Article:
Shameless theft from ThinkProgress: a great source for progressive truth, and some new insight into Arizona craziness

Every now and then, when you’re dismayed and distressed about having zero time to put down any thoughts worth someone else’s time, you remember the excellent thoughts of someone else. In this case, a blog about recent goings-on in Arizona that was posted last week by my friend and very astute reporter on reproductive justice, Tara Culp-Ressler, Health Editor of ThinkProgress.org.

Arizona actions are a little difficult to follow, but they have to do with large issues. Issues like: when does your right to your religion trump my right to be who I am? Or, can your religion control my life? As in, does your religion have the right to determine whether or not I may choose to abort an 8-week fetus?

There is also a great deal of word-play going on (see ‘On choosing one’s words’ below.) As a general rule in these Arizona debates, “religious liberty” can be translated “I really don’t like gay people.” And “protecting women’s health” usually refers to limiting access to abortion. It’s easy to get lost in the wording and inuendo, and that’s why I appreciate others’ careful reporting and analysis. Here is the beginning of a thorough explanation of recent happenings in Arizona, lifted from Tara Culp-Ressler’s ThinkProgress page, which you may want to bookmark.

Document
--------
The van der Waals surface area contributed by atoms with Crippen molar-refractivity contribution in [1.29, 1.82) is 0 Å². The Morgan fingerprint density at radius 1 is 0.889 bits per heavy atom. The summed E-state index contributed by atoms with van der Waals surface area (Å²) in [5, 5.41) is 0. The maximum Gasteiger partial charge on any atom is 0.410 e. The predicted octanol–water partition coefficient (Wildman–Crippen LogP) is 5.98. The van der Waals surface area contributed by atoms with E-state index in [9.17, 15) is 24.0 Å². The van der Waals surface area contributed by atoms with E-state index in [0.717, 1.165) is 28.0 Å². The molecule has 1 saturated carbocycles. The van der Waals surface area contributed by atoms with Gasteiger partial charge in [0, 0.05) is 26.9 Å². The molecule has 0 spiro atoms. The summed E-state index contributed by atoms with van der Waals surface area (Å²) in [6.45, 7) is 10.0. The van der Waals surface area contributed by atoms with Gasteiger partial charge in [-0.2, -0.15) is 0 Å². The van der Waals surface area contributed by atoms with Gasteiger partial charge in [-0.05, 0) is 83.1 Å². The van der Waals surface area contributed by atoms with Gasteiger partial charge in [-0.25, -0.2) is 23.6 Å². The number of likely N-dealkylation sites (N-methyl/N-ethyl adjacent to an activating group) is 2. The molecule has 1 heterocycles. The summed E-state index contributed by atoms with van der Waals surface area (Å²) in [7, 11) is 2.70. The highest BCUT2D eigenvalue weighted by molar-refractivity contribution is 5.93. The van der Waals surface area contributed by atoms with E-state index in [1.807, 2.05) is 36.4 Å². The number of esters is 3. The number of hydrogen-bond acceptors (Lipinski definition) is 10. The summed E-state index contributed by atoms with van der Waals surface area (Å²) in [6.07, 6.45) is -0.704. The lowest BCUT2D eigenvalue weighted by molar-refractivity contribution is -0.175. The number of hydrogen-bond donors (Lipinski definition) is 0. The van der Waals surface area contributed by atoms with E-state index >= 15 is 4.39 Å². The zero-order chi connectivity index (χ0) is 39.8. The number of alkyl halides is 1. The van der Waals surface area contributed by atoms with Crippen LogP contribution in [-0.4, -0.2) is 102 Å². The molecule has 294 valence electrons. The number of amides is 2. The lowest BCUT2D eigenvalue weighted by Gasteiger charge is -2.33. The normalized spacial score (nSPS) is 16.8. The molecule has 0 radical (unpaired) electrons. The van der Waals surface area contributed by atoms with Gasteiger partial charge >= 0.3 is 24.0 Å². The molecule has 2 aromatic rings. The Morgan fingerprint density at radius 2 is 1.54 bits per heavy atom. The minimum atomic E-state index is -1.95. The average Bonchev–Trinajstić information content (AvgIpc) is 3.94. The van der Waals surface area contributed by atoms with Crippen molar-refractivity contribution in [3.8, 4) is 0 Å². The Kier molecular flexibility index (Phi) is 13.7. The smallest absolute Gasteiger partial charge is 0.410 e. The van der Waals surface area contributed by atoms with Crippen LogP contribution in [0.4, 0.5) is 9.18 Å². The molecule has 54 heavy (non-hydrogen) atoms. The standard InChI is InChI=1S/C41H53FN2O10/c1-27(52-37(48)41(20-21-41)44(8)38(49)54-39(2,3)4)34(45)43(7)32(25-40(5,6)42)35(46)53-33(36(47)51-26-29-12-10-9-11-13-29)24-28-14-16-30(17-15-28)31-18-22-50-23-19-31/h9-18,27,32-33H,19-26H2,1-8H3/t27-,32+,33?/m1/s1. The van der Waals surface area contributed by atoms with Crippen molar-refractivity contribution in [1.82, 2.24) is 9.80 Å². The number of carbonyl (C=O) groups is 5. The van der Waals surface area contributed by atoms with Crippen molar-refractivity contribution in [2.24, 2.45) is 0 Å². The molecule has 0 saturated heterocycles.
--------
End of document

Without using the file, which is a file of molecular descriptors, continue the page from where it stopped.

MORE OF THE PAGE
“All eyes were on Arizona this past week, after the legislature approved an anti-gay bill that would allow businesses to discriminate against LGBT individuals under the guise of preserving religious liberty. The intense national backlash culminated in Gov. Jan Brewer’s (R) decision to veto the legislation. But that doesn’t mean the lawmakers in the Grand Canyon State are putting controversial social issues to rest.

“Just one day after Brewer’s widely publicized veto, lawmakers in Arizona advanced new legislation to attack abortion rights. HB 2284, misleadingly named the “Women’s Health Protection Act,” would allow for surprise inspections at abortion clinics to try to catch them violating state law. The measure also stipulates that abortion clinics need to “report whenever an infant is born alive after a botched abortion and report what is done to save that child’s life,” inflammatory language that the anti-choice community often deploys to suggest that some doctors are committing infanticide.

“HB 2284 is being spearheaded by the Center for Arizona Policy, or CAP, the same right-wing group that was behind the controversial “right to discriminate” bill.

“State lawmakers gave the measure preliminary approval on Thursday. “I mean, for goodness’ sake, we even do unannounced inspections of Burger King and McDonald’s, but we’re not allowing them at abortion clinics?” Rep. Debbie Lesko (R), the bill’s sponsor, said during the legislative hearing on the measure.